What is Azure Bastion?

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What is Azure Bastion?

In this post, you’ll get a short introduction into Azure Bastion Host. To be honest, I still don’t know if I should pronounce it as [basˈti̯oːn] (German), /bæstʃən/ (US engl.) or [basˈt̪jõn] (french) but that shouldn’t stop us from learning more about Azure Bastion Host, what is it, and when it’s useful.

We will also discuss a webinar on Azure Security –

So let’s start.

What is Azure Bastion Host?

Azure Bastion Host is a Jump-server as a Service within an Azure vNet (note that this service is currently in preview). What does that mean exactly? Well, a jump server is a fixed point on a network that is the sole place for you to remote in, get to other servers and services, and manage the environment. Now some will say, but I build my own jump server VM myself! While you’re certainly free to do that yourself, there are some key differences between the self-built VM option and a Bastion Host.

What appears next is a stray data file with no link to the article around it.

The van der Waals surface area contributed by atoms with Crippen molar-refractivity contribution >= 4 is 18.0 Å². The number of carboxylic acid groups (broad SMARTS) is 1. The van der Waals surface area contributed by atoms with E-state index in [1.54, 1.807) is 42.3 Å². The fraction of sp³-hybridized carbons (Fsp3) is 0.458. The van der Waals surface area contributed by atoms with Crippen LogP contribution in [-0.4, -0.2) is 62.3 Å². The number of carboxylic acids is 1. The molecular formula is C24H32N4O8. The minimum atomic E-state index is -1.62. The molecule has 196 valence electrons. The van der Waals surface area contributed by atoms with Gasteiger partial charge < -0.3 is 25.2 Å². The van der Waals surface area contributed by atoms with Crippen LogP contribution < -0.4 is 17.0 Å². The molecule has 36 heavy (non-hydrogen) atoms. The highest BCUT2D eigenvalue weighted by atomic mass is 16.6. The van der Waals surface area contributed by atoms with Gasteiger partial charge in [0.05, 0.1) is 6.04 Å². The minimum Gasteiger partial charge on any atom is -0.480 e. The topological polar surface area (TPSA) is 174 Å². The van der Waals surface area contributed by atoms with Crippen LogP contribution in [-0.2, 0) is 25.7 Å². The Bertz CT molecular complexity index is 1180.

A regular Jump-server VM must either be reachable via VPN or needs to have a public IP with RDP and/or SSH open to the Internet. Option one, in some environments, is rather complex. Option two is a security nightmare. With Azure Bastion Host, you can solve this access issue. Azure Bastion enables you to use RDP and SSH via the Internet or (if available) via a VPN using the Azure Portal. The VM does not need a public IP, which GREATLY increases security for the target machine.

NOTE: Looking for more great content on security? Watch our webinar on Azure Security Center On-Demand.

After the deployment (which we’ll talk about in a second), Bastion becomes the 3rd option when connecting to a VM through the Azure Portal, as shown below.

Bastion

 

Virtual Machine Bastion

After you hit connect, an HTTPs browser Window will open and your session will open within an SSL encrypted Window.

Bastion in browser

Azure Bastion Use Cases

Now let’s list some possible use-cases. Azure Bastion can be very useful (but not limited) to these scenarios:

  1. Your Azure-based VMs are running in a subscription where you’re unable to connect via VPN, and for security reasons, you cannot set up a dedicated Jump-host within that vNet.
  2. The usage of a Jump-host or Terminal Server in Azure would be more cost-intensive than using a Bastion Host within the VNet (e.g. when you have more than one admin or user working on the host at the same time.)